We’ve been finding various ways to support ourselves through freelance type stuff and her small art business. I’d love to hear more about what you do freelancing in and any tips you have for establishing a consistent freelancing business. It’s something I’d like to get better at to help maintain my current lifestyle. Thanks for any input :)

        Que tengas buena suerte y que te vaya bien!

        • Gracias!! A usted tambien :)

          I’m a freelance writer so I create web copy and blog posts as needed. No real advice other than the usual: prospect, prospect, prospect and do great work. I started off being paid US $4/article. Nowadays I make enough to support my travels (if I travel frugally) in about 20 hours a week. I’m pretty happy with that and the next step is to build up my career as an author so more of my income comes from my creative and intellectual work.

          “I’m ‘jealous’ of your journey because it’s one of an uncountable number of journeys that I’d love to experience and because I truly miss Latin America (came back home in October). Sadly, there isn’t enough time to try every journey…”

          This I totally understand.


          “I’d definitely like to make time for a solo biking adventure like yours.”

          You’re welcome to join me next time I’m back on the road. I’ll be spending a long time at Valladolid, Mexico once I reach there in a few days, but starting late 2015 or next New Years I should get back on the bike to head through Central America. Would love to have a fellow adventurer (your gf welcome too) and it’d be interesting to see how Nicaragua and the other countries look different to you when you’re biking.

          Just ideas. It’s long ways off. Congrats on the India trip…. where is home for you, anyway?

          • I love that you invited me on your next journey because that’s exactly the attitude I’d have towards someone joining me. In fact, we had a friend join us for several months during our time in Latin America.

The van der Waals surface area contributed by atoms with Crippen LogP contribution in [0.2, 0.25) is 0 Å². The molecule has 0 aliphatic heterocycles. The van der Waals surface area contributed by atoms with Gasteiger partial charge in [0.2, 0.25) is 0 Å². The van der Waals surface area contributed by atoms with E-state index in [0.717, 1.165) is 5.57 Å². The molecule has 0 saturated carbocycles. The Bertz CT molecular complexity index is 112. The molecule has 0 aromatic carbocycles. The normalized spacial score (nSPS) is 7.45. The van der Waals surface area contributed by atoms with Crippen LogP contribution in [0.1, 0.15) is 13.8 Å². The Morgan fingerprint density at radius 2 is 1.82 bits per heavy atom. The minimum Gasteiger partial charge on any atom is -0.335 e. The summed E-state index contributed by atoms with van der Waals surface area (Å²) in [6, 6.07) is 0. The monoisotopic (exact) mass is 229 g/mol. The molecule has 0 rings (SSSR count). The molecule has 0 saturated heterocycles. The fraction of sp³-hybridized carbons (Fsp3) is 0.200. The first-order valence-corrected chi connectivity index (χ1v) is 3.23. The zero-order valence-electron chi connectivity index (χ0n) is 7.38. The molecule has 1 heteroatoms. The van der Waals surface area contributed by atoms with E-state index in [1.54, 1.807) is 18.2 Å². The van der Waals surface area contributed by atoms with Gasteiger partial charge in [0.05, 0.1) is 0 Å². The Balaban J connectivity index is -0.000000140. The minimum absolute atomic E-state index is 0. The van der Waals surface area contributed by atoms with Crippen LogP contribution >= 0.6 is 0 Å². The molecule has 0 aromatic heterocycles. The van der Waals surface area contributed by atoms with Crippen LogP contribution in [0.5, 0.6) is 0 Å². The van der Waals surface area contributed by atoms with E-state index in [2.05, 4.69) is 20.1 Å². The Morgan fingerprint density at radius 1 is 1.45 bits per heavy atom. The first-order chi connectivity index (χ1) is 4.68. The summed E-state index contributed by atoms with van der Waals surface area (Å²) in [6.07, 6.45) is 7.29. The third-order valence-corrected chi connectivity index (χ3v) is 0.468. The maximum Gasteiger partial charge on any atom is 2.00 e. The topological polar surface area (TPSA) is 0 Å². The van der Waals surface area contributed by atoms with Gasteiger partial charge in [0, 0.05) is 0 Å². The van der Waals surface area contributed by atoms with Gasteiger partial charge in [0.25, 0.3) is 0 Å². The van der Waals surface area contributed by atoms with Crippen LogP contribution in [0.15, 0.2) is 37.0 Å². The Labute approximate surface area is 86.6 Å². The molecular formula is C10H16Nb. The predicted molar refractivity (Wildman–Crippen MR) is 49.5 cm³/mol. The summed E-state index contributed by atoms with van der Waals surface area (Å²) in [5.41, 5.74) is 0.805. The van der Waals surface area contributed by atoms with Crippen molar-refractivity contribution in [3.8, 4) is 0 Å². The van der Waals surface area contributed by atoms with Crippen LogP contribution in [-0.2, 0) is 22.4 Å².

I’ll definitely consider your offer. I’ve got a busy year coming up: 4-5 months in India/Nepal/SE Asia, then several weddings in the summer, and then figuring out where we will live. After that, we are turning our focus back to growing and stabilizing our income streams.

            Anyways, I’ll stay in touch. Right now, we are based out of Pittsburgh, Pennsylvania, where I grew up. But we spent a number of years in Washington, DC and almost a year in Wilmington, NC.

            Can I ask you where you had success finding freelancing jobs early in your journey, ones that developed your connections and grew into better opportunities?

            • My Dad’s from Pittsburgh! I love that city.

              I had very little early success. I was making so little money that I was ready to give up until a more experienced friend told me to keep prospecting. I would literally jut google “internet marketing company” and contact one after another asking if they needed a writer. I would say it takes 40-100 emails to get 1 job lead. But then I did good work for those companies and soon they’d bring me back for more and more. Now I have a stable of clients whom I work with regularly. I’m sure it’s different for different types of freelancers, but as a writer it was just that process of relentless prospecting.